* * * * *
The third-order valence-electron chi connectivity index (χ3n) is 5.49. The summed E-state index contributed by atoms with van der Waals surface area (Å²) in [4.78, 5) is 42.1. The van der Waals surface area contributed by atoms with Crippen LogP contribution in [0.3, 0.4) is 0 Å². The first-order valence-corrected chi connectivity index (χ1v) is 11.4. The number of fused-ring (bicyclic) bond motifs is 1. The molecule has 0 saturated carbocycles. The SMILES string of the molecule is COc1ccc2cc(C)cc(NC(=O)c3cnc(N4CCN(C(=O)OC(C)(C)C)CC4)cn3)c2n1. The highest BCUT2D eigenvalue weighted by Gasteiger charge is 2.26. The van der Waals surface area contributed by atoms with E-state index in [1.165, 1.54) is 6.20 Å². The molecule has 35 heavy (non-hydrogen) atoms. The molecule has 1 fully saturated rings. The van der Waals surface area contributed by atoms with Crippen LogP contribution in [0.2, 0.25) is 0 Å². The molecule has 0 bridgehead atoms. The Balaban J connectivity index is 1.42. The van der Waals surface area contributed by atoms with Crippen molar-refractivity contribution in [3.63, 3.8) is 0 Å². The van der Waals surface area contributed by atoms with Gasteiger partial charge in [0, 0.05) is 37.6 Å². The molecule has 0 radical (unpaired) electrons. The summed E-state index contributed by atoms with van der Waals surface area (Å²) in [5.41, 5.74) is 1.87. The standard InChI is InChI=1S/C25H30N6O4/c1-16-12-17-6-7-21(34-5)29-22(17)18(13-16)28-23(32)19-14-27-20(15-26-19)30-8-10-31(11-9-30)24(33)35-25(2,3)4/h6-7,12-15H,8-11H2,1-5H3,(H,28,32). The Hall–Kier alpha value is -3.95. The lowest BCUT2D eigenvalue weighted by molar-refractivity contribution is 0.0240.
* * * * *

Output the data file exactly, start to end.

The third-order valence-electron chi connectivity index (χ3n) is 5.49. The summed E-state index contributed by atoms with van der Waals surface area (Å²) in [4.78, 5) is 42.1. The van der Waals surface area contributed by atoms with Crippen LogP contribution in [0.3, 0.4) is 0 Å². The first-order valence-corrected chi connectivity index (χ1v) is 11.4. The number of fused-ring (bicyclic) bond motifs is 1. The molecule has 0 saturated carbocycles. The SMILES string of the molecule is COc1ccc2cc(C)cc(NC(=O)c3cnc(N4CCN(C(=O)OC(C)(C)C)CC4)cn3)c2n1. The highest BCUT2D eigenvalue weighted by Gasteiger charge is 2.26. The van der Waals surface area contributed by atoms with E-state index in [1.165, 1.54) is 6.20 Å². The molecule has 35 heavy (non-hydrogen) atoms. The molecule has 1 fully saturated rings. The van der Waals surface area contributed by atoms with Crippen LogP contribution in [0.2, 0.25) is 0 Å². The molecule has 0 bridgehead atoms. The Balaban J connectivity index is 1.42. The van der Waals surface area contributed by atoms with Crippen molar-refractivity contribution in [3.63, 3.8) is 0 Å². The van der Waals surface area contributed by atoms with Gasteiger partial charge in [0, 0.05) is 37.6 Å². The molecule has 0 radical (unpaired) electrons. The summed E-state index contributed by atoms with van der Waals surface area (Å²) in [5.41, 5.74) is 1.87. The standard InChI is InChI=1S/C25H30N6O4/c1-16-12-17-6-7-21(34-5)29-22(17)18(13-16)28-23(32)19-14-27-20(15-26-19)30-8-10-31(11-9-30)24(33)35-25(2,3)4/h6-7,12-15H,8-11H2,1-5H3,(H,28,32). The Hall–Kier alpha value is -3.95. The lowest BCUT2D eigenvalue weighted by molar-refractivity contribution is 0.0240.